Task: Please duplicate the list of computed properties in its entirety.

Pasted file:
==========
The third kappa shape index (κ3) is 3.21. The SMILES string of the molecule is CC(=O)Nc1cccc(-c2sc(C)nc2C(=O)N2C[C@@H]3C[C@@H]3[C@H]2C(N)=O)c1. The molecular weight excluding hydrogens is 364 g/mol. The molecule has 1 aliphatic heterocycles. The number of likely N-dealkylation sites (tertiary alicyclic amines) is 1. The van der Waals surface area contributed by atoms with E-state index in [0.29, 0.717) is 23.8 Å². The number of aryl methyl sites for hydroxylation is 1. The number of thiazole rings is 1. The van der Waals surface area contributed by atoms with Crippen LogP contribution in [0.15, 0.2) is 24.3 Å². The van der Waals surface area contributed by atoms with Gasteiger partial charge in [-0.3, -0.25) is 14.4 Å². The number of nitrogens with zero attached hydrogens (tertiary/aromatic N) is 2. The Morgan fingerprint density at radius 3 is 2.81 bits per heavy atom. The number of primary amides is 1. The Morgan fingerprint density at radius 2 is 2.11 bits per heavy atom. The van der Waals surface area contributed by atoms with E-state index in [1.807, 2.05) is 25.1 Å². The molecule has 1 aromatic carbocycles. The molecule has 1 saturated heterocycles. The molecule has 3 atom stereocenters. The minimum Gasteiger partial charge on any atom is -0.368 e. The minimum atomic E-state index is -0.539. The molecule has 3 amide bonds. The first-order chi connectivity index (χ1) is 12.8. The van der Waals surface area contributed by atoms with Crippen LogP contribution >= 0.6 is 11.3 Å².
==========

The third kappa shape index (κ3) is 3.21. The SMILES string of the molecule is CC(=O)Nc1cccc(-c2sc(C)nc2C(=O)N2C[C@@H]3C[C@@H]3[C@H]2C(N)=O)c1. The molecular weight excluding hydrogens is 364 g/mol. The molecule has 1 aliphatic heterocycles. The number of likely N-dealkylation sites (tertiary alicyclic amines) is 1. The van der Waals surface area contributed by atoms with E-state index in [0.29, 0.717) is 23.8 Å². The number of aryl methyl sites for hydroxylation is 1. The number of thiazole rings is 1. The van der Waals surface area contributed by atoms with Crippen LogP contribution in [0.15, 0.2) is 24.3 Å². The van der Waals surface area contributed by atoms with Gasteiger partial charge in [-0.3, -0.25) is 14.4 Å². The number of nitrogens with zero attached hydrogens (tertiary/aromatic N) is 2. The Morgan fingerprint density at radius 3 is 2.81 bits per heavy atom. The number of primary amides is 1. The Morgan fingerprint density at radius 2 is 2.11 bits per heavy atom. The van der Waals surface area contributed by atoms with E-state index in [1.807, 2.05) is 25.1 Å². The molecule has 1 aromatic carbocycles. The molecule has 1 saturated heterocycles. The molecule has 3 atom stereocenters. The minimum Gasteiger partial charge on any atom is -0.368 e. The minimum atomic E-state index is -0.539. The molecule has 3 amide bonds. The first-order chi connectivity index (χ1) is 12.8. The van der Waals surface area contributed by atoms with Crippen LogP contribution >= 0.6 is 11.3 Å².